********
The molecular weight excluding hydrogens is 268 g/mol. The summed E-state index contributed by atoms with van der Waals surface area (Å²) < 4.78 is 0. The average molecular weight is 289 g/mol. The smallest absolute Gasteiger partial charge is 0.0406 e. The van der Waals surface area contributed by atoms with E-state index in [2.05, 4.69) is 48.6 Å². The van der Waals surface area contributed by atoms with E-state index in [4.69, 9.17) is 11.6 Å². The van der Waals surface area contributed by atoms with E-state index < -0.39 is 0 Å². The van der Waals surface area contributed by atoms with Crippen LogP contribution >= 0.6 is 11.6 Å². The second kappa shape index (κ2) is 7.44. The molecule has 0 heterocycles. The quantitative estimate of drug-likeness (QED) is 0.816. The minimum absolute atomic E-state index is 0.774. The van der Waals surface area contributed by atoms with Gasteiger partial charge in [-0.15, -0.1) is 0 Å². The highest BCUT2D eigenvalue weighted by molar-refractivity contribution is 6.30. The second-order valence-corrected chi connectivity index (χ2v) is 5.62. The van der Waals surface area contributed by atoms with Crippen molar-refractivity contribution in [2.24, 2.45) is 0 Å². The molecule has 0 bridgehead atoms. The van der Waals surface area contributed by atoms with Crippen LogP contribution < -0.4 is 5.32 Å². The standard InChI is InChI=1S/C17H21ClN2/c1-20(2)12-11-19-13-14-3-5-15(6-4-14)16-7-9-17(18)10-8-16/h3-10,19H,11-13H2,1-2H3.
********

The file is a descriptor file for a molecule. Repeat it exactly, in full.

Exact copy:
The molecular weight excluding hydrogens is 268 g/mol. The summed E-state index contributed by atoms with van der Waals surface area (Å²) < 4.78 is 0. The average molecular weight is 289 g/mol. The smallest absolute Gasteiger partial charge is 0.0406 e. The van der Waals surface area contributed by atoms with E-state index in [2.05, 4.69) is 48.6 Å². The van der Waals surface area contributed by atoms with E-state index in [4.69, 9.17) is 11.6 Å². The van der Waals surface area contributed by atoms with E-state index < -0.39 is 0 Å². The van der Waals surface area contributed by atoms with Crippen LogP contribution >= 0.6 is 11.6 Å². The second kappa shape index (κ2) is 7.44. The molecule has 0 heterocycles. The quantitative estimate of drug-likeness (QED) is 0.816. The minimum absolute atomic E-state index is 0.774. The van der Waals surface area contributed by atoms with Gasteiger partial charge in [-0.15, -0.1) is 0 Å². The highest BCUT2D eigenvalue weighted by molar-refractivity contribution is 6.30. The second-order valence-corrected chi connectivity index (χ2v) is 5.62. The van der Waals surface area contributed by atoms with Crippen molar-refractivity contribution in [2.24, 2.45) is 0 Å². The molecule has 0 bridgehead atoms. The van der Waals surface area contributed by atoms with Crippen LogP contribution < -0.4 is 5.32 Å². The standard InChI is InChI=1S/C17H21ClN2/c1-20(2)12-11-19-13-14-3-5-15(6-4-14)16-7-9-17(18)10-8-16/h3-10,19H,11-13H2,1-2H3.